Kindergarten: Ready, or Not?

Is your child ready for Kindergarten? With both of my pregnancies, when I found out my children’s due dates (October and November), my educator heart was a little disappointed. I knew that when they were school-aged, we would have to make a tough choice when it came to when they would start school. I knew the decision wouldn’t be easy, but I knew we would make the right choice after a lot of careful consideration.

In the state of Michigan, a child must be five years old to start Kindergarten by September 1st. If a child turns five after September 1st, they may be allowed to start Kindergarten if their birthday is before December 1st–if their parents choose to sign a waiver. Thankfully, lots of local school districts and private schools offer programs for those kiddos who have late summer and fall birthdays.

When it came time to decide what was best for our children, we looked at several factors that would impact our lives now and in the future. There is no wrong or right answer, because every child and family is so different.

Making the Right Choice

As a parent, you know your child best. No assessment or expert can make the choice for you on whether it is time for your child to start school. A lot has changed since I was in kindergarten; it is much more rigorous than it was thirty years ago.

Children learn to read and do basic math facts in Kindergarten. There are also certain things that children should be able to do before they enter Kindergarten. These include knowing their alphabet, counting, writing their own name, and being able to be independent in the restroom, just to name a few.

Just because your child can do all of the academic things required of him or her, it doesn’t necessarily mean that they are ready for Kindergarten. As a veteran educator, I know it is also important to look at the overall picture of the child.

Ready or Not?

Before we made the choice for my daughters about attending a pre-K program, I asked myself several questions:

  • Can they sit still for long periods of time?
  • Can they follow directions well?
  • Do they struggle with being away from mom or dad for long periods of time?
  • Are they smaller/less developed than their peers? 
  • Can they get along and form friendships with others?
  • Am I ready for them to start school? 

While academically, both of my girls met and exceeded the expectations of incoming kindergartners, I knew socially and emotionally they were not ready. And neither was I. Traditional Kindergarten is a long day, especially for a child who hasn’t turned five yet.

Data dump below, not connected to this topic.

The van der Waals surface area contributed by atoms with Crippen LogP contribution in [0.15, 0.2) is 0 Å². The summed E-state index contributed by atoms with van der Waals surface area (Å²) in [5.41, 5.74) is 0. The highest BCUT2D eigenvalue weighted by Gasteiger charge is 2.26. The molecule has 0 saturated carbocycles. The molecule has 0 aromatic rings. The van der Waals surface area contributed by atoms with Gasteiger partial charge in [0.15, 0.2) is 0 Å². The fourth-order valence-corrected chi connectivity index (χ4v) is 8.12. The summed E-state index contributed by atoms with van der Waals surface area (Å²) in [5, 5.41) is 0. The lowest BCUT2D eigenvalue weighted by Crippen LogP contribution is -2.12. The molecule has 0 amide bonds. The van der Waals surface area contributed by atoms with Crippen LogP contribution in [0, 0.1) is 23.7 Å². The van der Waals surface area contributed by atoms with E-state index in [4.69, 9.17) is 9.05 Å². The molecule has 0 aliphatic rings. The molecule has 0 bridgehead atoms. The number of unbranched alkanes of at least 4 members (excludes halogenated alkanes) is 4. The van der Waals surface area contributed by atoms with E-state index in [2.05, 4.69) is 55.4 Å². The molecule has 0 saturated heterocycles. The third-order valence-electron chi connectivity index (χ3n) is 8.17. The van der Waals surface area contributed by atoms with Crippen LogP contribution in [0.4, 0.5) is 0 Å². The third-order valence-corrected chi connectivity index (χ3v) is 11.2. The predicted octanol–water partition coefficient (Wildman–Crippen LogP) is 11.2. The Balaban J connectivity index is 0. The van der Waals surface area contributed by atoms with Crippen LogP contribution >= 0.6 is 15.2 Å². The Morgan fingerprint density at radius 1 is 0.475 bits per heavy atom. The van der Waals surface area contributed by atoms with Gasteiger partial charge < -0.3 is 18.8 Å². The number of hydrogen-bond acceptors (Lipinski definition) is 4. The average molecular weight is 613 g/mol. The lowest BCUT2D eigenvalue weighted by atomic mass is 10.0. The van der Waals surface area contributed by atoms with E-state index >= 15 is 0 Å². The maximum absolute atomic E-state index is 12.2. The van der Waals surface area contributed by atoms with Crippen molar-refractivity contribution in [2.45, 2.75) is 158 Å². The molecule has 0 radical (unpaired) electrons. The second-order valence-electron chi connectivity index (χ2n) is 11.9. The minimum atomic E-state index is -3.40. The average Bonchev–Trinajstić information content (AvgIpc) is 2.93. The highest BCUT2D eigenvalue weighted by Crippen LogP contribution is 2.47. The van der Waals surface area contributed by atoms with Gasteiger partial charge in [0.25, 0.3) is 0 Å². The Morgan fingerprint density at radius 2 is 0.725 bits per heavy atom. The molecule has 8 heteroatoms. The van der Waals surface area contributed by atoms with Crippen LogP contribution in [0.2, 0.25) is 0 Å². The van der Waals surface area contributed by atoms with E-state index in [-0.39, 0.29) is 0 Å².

At the end of the day, we opted to send both of our daughters to our school district’s Young Fives program. My oldest went into Kindergarten being very prepared and is performing at the top of her class. She excels academically and socially. It was definitely the right decision for her.

Our younger daughter is very petite and can be shy. While she knows all of her sight words and can do some basic math facts, we are giving her the extra year to grow both physically and socially. My only wish is that our local school district offered a full-day program instead of a half day program.

Don’t Just Think About the Present

While sometimes it is hard to think about anything else besides the here and now, I also find it helpful to look at your child down the road when you are deciding if they are ready for Kindergarten. By enrolling your child in a pre-K or Young Fives program, you are giving your child the best gift: the gift of time. Another year at home with you before they begin their post-secondary journey, another year to save for college, another summer of adventures before they fly the nest.

While no one can make the choice for you when it comes to when your child should start school, listen to your heart. Look at all the options and all of the things to consider. And when in doubt, consider a pre-K program–you will never regret giving your child the gift of time.

Taking the leap into Kindergarten? Check out Whitney’s helpful tips for the transition to Kindergarten.


Please enter your comment!
Please enter your name here

This site uses Akismet to reduce spam. Learn how your comment data is processed.